- Catalina Could Not Create A Preboot Volume For Apfs Install
- Can't Create A Preboot Volume For Apfs
- Catalina Could Not Create A Preboot Volume For Apfs Installer
A new version of macOS is always exciting. But it can quickly become frustrating if, instead of being presented with a brand new Mac, ready to use, you see an error message like “macOS could not be installed on your computer.” Fortunately, you can do lots of things to fix the problem, so let’s get started.
If you are on macOS 10. It could simply be that the web service that Apple Pay uses on the back end is currently down. The General pane, shown in Figure 3. Jar and a terajdbc4. Hope this makes sense. Next, sort by name. (Catalina only) Open Finder and enable 'Show this iPhone when on WiFi' for your phone. Could Not Create a Preboot Volume for APFS. The Disk Utility app in macOS Catalina shows that Macintosh HD is the read-only system volume and Macintosh HD - Data contains the the rest of your files and data. If you upgrade to macOS Catalina from an earlier version of macOS, the read-only volume is created during the upgrade process. Files or data that you previously stored in the startup. How to Fix macOS Catalina Installation IssuesHere!!! IF you like MY Video Su.
Before you try to install a new version of macOS
It’s essential that before you perform any major upgrade, say from Catalina to Big Sur, that you backup your Mac. One of the steps described below involves a complete reinstall of the operating system, resulting in erasing data from your drive. It’s best to do the backup using Time Machine, as you can then use Recovery Mode to restore your Mac from the backup. But if you don’t want to use Time Machine, create a bootable clone of your startup disk using a tool like SuperDuper or Carbon Copy Cloner.
Why does “macOS could not be installed on your computer” appear?
There are several reasons you might see this error message. Here are some of the most common.
- Your Mac doesn’t support the version of macOS you’re trying to install
- There was a problem downloading the installer
- You don’t have enough space to install a new version of macOS
- There’s a problem with the disk on your Mac
- A piece of software like a launch agent or launch daemon is interfering with the upgrade
Before you try to fix the error
Check if your Mac is compatible with the version of macOS you’re trying to install. The best way to do that is to launch the App Store app, search for the macOS version you’re trying to install, and scroll down the Compatibility section. You should see a message that says, “works on this Mac.” Alternatively, go to Apple’s website support pages and search for the minimum system requirements. You might need to reboot in Safe mode, see below, to check because if you do a normal restart, your Mac may immediately relaunch the installer.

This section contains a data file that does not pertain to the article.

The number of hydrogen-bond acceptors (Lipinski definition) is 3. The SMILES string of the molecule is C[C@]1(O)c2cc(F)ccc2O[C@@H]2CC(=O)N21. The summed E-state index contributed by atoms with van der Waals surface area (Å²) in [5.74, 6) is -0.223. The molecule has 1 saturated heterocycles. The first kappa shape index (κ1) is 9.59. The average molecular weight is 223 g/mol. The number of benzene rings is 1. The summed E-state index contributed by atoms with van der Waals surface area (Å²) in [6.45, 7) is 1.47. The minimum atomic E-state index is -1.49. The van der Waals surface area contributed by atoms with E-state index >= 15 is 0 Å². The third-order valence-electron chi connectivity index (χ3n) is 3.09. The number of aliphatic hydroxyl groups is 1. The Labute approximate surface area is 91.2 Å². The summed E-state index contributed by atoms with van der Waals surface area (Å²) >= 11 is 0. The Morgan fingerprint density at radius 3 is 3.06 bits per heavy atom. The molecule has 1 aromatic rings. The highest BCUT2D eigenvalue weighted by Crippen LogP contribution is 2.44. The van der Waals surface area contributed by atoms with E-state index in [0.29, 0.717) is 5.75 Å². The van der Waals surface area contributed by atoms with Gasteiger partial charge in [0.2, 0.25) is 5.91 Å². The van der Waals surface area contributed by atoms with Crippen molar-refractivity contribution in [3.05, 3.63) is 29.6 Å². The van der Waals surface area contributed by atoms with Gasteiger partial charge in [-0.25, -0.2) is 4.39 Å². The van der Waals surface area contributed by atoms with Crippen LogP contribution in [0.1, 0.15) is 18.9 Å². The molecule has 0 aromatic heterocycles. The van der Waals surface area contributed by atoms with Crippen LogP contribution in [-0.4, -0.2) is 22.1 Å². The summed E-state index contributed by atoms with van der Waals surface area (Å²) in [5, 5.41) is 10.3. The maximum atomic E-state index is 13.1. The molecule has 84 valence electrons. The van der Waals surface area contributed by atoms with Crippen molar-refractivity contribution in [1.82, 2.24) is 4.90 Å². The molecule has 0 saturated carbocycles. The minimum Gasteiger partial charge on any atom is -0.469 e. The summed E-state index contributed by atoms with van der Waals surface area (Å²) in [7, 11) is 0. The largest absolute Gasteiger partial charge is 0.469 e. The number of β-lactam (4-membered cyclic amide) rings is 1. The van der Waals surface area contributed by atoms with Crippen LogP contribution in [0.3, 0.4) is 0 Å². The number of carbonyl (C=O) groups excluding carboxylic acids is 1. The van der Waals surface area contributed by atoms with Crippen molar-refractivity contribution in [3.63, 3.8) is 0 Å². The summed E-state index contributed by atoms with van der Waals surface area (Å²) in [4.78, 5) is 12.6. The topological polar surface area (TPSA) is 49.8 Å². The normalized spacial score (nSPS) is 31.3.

How to fix “macOS could not be installed on your computer”
1.Restart your Mac in Safe mode
Safe mode disables startup items, launch agents, and everything else except the bare minimum macOS needs to function. Restart your Mac from the Apple menu or by holding down the power button, and press Shift until you see the Apple logo.
2. Try running the installer again while in Safe mode
If the problem were that launch agents or daemons were interfering with the upgrade, Safe mode would fix that. If it works, you should restart your Mac normally after the installation and remove any launch agents and daemons you don’t need.
The simplest way to remove launch agents is to use CleanMyMac X.
- Download, install and launch CleanMyMac X.
- Choose Optimization from the sidebar on the left.
- Select View all items.
- Check the box next to Launch Agents
- Press Run.
3. Free up space
You’ll need up to 20GB of free space on your main drive to download and install an update to macOS. If you don’t have that much free space, it’s time to clear out the junk and free up space. I’ve found that the quickest and easiest way to do that is to use a popular app CleanMyMac X by MacPaw. It can free up tons of gigabytes of space with a couple of clicks.
Install CleanMyMac X, then launch it — download free edition here.
- Choose Smart Scan from the sidebar.
- Press Scan.
- When it’s finished, press Run to delete files immediately or Review Details to see what it has found.
4. Reset the NVRAM
The NVRAM on your Mac stores data even after your Mac shuts down or restarts, unlike regular RAM, which is flushed every time you restart. NVRAM persists, thanks to a small amount of power supplied by your Mac’s internal battery. Resetting NVRAM rarely has any effect, but it can do in some situations, and as it won’t do any harm, it’s worth trying. It’s quite tricky to do, so that you might need some help.
Restart your Mac while holding the Command + Option (Alt) + P + R keys and wait until you hear a startup chime. It may take a little longer than normal to restart twice, but the NVRAM will have reset once it's done.
5. Try the combo updater
If you can restart in Safe mode and quit the installer, try downloading the combo updater from Apple’s website. The combo updater contains all the files necessary to install macOS on all Macs, whereas the version downloaded from the App Store only has the files for your specific Mac. It may be that the combo updater works, where the Mac App Store version doesn’t.
6. Install in Recovery Mode
This is the last resort if nothing else works.
- Restart your Mac while holding Command + R until you see the Apple logo.
- When you see the macOS Utilities window, you have two choices. You can either restore your Mac from a Time Machine backup if you have one, which will take you back to where you were before you started. Or you can Reinstall macOS.
- Choose the option you want.
- If you chose Reinstall macOS, wait for your Mac to restart, then go to System Preferences > Software Update and update your Mac to the latest available version.